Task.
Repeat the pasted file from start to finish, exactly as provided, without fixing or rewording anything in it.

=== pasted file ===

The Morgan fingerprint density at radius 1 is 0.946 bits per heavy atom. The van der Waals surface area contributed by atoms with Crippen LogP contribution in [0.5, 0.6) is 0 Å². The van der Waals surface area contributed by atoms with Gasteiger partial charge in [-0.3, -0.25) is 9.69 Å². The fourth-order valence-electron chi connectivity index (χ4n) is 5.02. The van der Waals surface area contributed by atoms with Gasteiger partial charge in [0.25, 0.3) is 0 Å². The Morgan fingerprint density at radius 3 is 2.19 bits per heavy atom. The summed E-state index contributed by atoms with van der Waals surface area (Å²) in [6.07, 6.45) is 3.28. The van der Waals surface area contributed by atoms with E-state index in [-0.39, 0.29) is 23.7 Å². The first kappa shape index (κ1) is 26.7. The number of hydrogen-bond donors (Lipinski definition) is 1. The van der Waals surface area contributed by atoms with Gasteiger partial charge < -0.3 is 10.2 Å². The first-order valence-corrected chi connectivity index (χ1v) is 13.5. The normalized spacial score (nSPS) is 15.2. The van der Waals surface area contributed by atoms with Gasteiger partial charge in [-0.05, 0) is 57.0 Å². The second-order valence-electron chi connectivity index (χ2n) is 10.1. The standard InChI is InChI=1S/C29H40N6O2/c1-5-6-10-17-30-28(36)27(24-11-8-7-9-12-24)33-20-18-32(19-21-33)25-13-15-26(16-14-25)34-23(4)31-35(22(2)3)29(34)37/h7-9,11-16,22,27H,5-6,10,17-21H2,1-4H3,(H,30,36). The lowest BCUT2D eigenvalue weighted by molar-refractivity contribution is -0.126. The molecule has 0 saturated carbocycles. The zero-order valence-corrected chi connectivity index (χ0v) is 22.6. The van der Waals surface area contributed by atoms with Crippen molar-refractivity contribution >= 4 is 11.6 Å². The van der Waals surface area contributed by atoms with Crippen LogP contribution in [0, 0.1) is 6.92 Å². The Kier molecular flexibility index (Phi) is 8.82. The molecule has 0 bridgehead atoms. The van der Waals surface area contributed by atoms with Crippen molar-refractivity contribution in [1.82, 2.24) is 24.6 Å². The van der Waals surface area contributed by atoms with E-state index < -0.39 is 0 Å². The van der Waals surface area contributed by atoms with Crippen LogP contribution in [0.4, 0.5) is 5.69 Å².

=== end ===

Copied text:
The Morgan fingerprint density at radius 1 is 0.946 bits per heavy atom. The van der Waals surface area contributed by atoms with Crippen LogP contribution in [0.5, 0.6) is 0 Å². The van der Waals surface area contributed by atoms with Gasteiger partial charge in [-0.3, -0.25) is 9.69 Å². The fourth-order valence-electron chi connectivity index (χ4n) is 5.02. The van der Waals surface area contributed by atoms with Gasteiger partial charge in [0.25, 0.3) is 0 Å². The Morgan fingerprint density at radius 3 is 2.19 bits per heavy atom. The summed E-state index contributed by atoms with van der Waals surface area (Å²) in [6.07, 6.45) is 3.28. The van der Waals surface area contributed by atoms with E-state index in [-0.39, 0.29) is 23.7 Å². The first kappa shape index (κ1) is 26.7. The number of hydrogen-bond donors (Lipinski definition) is 1. The van der Waals surface area contributed by atoms with Gasteiger partial charge < -0.3 is 10.2 Å². The first-order valence-corrected chi connectivity index (χ1v) is 13.5. The normalized spacial score (nSPS) is 15.2. The van der Waals surface area contributed by atoms with Gasteiger partial charge in [-0.05, 0) is 57.0 Å². The second-order valence-electron chi connectivity index (χ2n) is 10.1. The standard InChI is InChI=1S/C29H40N6O2/c1-5-6-10-17-30-28(36)27(24-11-8-7-9-12-24)33-20-18-32(19-21-33)25-13-15-26(16-14-25)34-23(4)31-35(22(2)3)29(34)37/h7-9,11-16,22,27H,5-6,10,17-21H2,1-4H3,(H,30,36). The lowest BCUT2D eigenvalue weighted by molar-refractivity contribution is -0.126. The molecule has 0 saturated carbocycles. The zero-order valence-corrected chi connectivity index (χ0v) is 22.6. The van der Waals surface area contributed by atoms with Crippen molar-refractivity contribution >= 4 is 11.6 Å². The van der Waals surface area contributed by atoms with Crippen LogP contribution in [0, 0.1) is 6.92 Å². The Kier molecular flexibility index (Phi) is 8.82. The molecule has 0 bridgehead atoms. The van der Waals surface area contributed by atoms with Crippen molar-refractivity contribution in [1.82, 2.24) is 24.6 Å². The van der Waals surface area contributed by atoms with E-state index < -0.39 is 0 Å². The van der Waals surface area contributed by atoms with Crippen LogP contribution in [0.4, 0.5) is 5.69 Å².